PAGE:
COLUMBUS, Ohio — A second round of grant funding totaling $3 million was directed to nine wetland projects as a part of the H2Ohio clean water initiative earlier this month.
"When the project first started, it was focused on the Western Lake Erie Basin, but [with] the success of the program, it's now been spread to other watersheds like the Ohio River – this particular project at nine counties in the Ohio River watershed that are looking at restoring wetlands," Vance said.
Gov. Mike DeWine launched H2Ohio in 2019. The initiative is a partnership between the Ohio Department of Natural Resources, Ohio Department of Agriculture and the Ohio Environmental Protection Agency.
More than 80 H2Ohio projects are complete or in progress restoring nearly 12,000 acres of wetlands across the state.
According to state officials, nearly 40% of the total cropland in the Western Lake Erie Basin is enrolled in the program.
"Wetlands, we kind of think of as nature's kidneys," Vance said. "These are naturally occurring areas or in this case, areas that we're engineering to occur as they would naturally, whereas water runs off, say, a farm field for example, off your yard, off a golf course. Maybe it will go through a wetland and that wetland and all the plants and the biota in there will cleanse out any of the things that we don't want going into the lakes and the rivers."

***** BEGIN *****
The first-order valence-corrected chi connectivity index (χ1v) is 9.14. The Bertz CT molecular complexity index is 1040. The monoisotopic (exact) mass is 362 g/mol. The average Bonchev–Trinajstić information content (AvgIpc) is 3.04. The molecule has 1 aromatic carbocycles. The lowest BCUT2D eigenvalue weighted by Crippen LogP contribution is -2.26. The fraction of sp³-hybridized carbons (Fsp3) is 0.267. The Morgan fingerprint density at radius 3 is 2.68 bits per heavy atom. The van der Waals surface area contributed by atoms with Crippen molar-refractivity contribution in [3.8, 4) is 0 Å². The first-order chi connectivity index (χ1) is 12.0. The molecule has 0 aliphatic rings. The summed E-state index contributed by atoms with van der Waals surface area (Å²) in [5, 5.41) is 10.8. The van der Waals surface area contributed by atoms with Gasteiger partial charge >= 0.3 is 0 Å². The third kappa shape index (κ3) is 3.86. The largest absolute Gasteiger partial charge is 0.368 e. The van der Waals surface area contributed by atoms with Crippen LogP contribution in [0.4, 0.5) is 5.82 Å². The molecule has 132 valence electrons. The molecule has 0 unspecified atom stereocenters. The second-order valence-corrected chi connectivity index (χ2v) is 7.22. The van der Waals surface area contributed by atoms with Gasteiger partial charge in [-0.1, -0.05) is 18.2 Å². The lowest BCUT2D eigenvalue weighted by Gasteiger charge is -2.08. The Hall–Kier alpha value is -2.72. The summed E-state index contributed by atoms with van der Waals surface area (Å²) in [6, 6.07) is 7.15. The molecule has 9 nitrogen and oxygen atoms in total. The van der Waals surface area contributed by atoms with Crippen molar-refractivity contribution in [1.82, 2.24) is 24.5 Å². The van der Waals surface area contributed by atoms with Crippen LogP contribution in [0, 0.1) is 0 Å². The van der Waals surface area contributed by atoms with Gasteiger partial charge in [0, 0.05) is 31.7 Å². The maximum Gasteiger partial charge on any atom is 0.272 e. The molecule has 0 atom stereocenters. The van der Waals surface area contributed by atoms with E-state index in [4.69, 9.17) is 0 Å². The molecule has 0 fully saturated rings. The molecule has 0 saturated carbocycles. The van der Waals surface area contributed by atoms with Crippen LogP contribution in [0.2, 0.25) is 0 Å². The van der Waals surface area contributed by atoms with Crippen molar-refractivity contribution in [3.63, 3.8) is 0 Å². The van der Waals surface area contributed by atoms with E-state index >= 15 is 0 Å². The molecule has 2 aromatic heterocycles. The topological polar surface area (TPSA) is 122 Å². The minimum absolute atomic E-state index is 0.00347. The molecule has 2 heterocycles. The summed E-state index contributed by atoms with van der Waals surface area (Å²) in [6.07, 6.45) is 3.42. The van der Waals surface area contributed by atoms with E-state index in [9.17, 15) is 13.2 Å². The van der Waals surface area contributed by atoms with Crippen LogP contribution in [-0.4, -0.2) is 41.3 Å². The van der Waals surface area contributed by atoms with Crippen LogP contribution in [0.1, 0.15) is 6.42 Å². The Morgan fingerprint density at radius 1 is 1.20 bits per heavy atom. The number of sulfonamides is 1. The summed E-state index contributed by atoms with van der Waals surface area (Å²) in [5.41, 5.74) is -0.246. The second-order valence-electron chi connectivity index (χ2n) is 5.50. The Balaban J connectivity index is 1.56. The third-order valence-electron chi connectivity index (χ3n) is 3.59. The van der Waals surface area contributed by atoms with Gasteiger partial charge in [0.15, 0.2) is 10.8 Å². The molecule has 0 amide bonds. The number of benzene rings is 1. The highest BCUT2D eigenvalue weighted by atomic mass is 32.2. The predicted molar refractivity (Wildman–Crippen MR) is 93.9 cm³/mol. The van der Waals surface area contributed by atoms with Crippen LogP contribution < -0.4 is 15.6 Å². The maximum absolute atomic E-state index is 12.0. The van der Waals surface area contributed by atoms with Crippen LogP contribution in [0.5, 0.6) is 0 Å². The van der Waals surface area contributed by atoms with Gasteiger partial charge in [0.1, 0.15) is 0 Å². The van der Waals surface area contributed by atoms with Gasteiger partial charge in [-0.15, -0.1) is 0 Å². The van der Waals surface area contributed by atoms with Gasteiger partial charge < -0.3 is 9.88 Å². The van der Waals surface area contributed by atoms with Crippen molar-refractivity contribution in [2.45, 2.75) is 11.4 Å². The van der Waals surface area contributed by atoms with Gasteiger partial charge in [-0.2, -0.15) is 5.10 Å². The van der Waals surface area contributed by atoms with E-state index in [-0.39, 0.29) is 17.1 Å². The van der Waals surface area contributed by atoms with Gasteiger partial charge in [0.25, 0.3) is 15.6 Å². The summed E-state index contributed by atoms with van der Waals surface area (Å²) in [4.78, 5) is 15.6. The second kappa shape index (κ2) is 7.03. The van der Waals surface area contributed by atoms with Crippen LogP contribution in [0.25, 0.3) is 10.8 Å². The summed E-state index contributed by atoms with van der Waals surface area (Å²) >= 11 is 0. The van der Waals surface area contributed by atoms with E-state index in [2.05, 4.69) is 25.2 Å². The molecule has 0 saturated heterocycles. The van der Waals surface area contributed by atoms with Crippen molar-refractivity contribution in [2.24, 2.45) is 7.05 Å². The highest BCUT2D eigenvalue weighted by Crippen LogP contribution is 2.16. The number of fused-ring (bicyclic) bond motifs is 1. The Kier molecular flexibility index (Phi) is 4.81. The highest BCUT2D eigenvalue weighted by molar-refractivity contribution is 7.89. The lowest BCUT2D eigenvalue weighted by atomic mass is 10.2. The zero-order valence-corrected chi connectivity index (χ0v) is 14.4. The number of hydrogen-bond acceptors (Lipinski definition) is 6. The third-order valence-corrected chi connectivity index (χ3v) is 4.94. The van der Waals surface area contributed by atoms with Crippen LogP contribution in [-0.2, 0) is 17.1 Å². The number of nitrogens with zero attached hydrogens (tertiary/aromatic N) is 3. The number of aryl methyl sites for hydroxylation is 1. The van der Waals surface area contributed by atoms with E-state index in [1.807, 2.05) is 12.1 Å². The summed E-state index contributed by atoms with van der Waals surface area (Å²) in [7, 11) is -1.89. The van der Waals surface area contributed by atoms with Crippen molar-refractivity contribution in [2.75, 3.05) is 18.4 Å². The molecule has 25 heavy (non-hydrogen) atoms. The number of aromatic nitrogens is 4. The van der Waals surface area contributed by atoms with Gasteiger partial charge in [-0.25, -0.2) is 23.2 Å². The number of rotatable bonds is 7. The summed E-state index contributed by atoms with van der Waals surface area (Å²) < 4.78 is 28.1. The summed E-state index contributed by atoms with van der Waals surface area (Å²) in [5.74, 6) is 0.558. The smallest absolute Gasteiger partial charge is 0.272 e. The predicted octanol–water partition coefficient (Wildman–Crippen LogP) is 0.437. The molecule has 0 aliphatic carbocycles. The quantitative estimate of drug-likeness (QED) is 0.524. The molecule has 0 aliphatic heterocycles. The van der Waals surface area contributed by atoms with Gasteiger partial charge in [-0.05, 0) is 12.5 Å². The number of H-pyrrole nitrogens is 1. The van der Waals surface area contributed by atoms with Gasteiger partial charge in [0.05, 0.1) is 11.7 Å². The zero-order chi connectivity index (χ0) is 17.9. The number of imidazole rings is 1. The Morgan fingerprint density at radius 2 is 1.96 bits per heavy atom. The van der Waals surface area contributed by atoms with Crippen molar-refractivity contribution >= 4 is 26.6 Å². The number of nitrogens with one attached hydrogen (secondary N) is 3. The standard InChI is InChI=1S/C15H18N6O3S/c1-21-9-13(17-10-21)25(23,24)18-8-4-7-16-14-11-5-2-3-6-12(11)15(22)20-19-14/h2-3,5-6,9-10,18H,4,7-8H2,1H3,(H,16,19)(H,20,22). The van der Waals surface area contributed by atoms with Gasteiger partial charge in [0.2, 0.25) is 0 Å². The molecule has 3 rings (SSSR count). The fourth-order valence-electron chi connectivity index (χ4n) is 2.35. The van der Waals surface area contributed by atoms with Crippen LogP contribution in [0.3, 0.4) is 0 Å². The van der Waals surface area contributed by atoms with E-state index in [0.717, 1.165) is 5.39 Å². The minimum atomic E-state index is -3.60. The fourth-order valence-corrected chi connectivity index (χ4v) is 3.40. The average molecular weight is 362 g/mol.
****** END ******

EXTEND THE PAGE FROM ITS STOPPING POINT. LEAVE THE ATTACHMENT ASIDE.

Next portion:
Vance said the projects aim to keep phosphorous and other fertilizers on the farm fields and not run off into the freshwater supply.
The latest round of funding will go to projects in Athens, Butler, Clark, Delaware, Franklin, Mahoning, Montgomery, Pickaway, and Wayne counties.
The projects will, "create wetlands, restore wetlands on hydric soils, and/or enhance water quality at existing wetlands and floodplains," the state said in a release.
Prior to this round of funding, 10 projects were awarded a total of $4.3 million exclusively on the Ohio River Basin.